An elaborate social dance form originated by teenage African-American males in the South Bronx of New York City, breakdancing appeared during the early to mid-1970s. It began as a form of gang fighting, a mixture of physically demanding movements that exploited the daredevil prowess of performers and stylized punching and kicking movements directed at an opponent. A descendant of capoeira, the Brazilian form of martial arts disguised as dance, breaking developed as the movement aspect of rap music when breakdancers—"B-Boys"—filled the musical breaks between records mixed by disc jockeys at parties and discotheques. Breakdancing was part of a young urban culture built upon innovations in language, hiphop music, fashion (unlaced sneakers, hooded sweatshirts, nylon windbreakers), and visual arts (graffiti).
The elaborate spins, balances, flips, contortions, and freezes performed by breakdancers required extreme agility and coordination. Real physical danger surrounded movements such as the "windmill," in which dancers spun wildly, supported only by the shoulders, or the "suicide," in which an erect dancer would throw himself forward to land flat on his back. The competitive roots of breakdancing encouraged sensational movements such as multiple spins while balanced on the head, back, or one hand. Dancing "crews" met on street corners, subway stations, or dance floors to battle other groups with virtuosity, style, and wit determining the winner. Breakdancing came to be divided into several classifications of movement, including "breaking" (acrobatic flips and spins with support by the head and arms, with the shoulders as a point of balance), "uprock" (fighting movements directed against an opponent), "webbo" (extravagant footwork that connected breaking movements), and "electric boogie" (robotlike dancing movements borrowed from mime). The electric boogie style, reminiscent of a long tradition of eccentric African-American dances, developed in Los Angeles concurrent with electronically produced disco music. In this style dancers typically appeared to be weightless and rubber limbed, performing baffling floating walks, precise body isolations, and pantomimed robotic sequences. This form includes the "moonwalk," popularized on national television by Michael Jackson, in which the dancer's feet appear to be floating across the floor without touching it. Other boogie moves include the "wave," in which the body simulates an electric current passing through it, and "poplocking," a series of tightly contained staccato movements separated by freezes. An "Egyptian" style, which imitated ancient wall paintings, was also briefly popular.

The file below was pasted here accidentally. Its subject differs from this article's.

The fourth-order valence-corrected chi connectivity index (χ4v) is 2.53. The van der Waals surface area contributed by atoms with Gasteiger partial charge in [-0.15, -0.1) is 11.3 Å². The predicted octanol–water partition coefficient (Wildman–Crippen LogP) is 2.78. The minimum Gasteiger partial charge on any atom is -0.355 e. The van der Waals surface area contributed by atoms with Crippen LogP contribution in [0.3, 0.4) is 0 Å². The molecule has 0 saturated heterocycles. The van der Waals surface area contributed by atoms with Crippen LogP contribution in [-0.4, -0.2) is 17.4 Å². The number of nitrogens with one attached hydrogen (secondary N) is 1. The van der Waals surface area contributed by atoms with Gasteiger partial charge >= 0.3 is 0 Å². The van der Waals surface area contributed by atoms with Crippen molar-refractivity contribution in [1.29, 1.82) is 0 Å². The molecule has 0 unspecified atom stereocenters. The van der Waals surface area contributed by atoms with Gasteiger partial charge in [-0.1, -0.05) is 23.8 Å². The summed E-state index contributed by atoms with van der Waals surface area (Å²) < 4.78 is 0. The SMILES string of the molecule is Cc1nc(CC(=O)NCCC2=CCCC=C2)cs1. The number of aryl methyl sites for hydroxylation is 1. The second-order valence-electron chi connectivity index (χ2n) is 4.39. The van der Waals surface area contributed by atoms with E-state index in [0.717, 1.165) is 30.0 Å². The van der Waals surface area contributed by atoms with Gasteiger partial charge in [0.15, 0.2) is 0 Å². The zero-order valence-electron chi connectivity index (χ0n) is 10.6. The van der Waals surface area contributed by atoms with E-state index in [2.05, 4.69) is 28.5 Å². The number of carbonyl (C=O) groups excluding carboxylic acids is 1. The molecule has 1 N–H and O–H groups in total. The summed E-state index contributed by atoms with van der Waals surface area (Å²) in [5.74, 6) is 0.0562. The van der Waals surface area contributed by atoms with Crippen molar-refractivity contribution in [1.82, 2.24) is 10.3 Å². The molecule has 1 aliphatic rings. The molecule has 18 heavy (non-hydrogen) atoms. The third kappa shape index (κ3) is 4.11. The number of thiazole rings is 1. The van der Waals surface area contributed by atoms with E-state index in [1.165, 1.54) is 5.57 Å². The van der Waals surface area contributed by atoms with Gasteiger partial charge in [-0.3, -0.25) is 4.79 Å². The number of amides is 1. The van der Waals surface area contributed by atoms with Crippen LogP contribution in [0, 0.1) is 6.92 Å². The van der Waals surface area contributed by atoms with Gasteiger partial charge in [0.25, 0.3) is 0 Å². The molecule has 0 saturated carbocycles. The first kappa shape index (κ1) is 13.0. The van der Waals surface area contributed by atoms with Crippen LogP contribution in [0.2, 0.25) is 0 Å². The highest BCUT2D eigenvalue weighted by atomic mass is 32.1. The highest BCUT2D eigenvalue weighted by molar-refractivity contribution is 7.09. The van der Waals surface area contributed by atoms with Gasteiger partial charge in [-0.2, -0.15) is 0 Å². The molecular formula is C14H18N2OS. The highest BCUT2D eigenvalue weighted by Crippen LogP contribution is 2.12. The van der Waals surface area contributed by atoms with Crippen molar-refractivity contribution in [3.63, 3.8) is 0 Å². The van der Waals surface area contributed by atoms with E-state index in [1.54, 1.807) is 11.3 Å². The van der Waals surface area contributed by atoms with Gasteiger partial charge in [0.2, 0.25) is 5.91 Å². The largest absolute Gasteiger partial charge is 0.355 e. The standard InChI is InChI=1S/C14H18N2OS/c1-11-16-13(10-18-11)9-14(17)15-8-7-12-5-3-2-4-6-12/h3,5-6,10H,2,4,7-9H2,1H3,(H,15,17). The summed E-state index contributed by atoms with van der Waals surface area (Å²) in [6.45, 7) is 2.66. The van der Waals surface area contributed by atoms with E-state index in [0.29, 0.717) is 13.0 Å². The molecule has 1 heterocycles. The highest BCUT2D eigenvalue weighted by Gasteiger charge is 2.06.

Breakdancing found a mainstream audience through several films that cashed in on its sensational aspects and minimized its competitive format. Charlie Ahearn's Wild Style (1982), the first film to document emergent hip-hop culture, was eclipsed by a thirty-second breaking sequence in Flashdance (1983), which brought the form to international attention; Breakin' (1984), which starred Shabba Doo (Adolfo Quinones), an important breakdance choreographer from Chicago; and Harry Belafonte's Beat Street (1984), which featured the New York City Breakers. Breakdancing dropped out of the public limelight in the late 1980s, only to reemerge as a social dance form practiced by teenagers in nightclubs during the 1990s. By 2004 the form had become a component aspect of codified hiphop dance, practiced by teams in international competitions, popular in music videos, and once again featured in Hollywood films, including Chris Stokes's You Got Served (2004).
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thomas f. defrantz (1996)
Updated by author 2005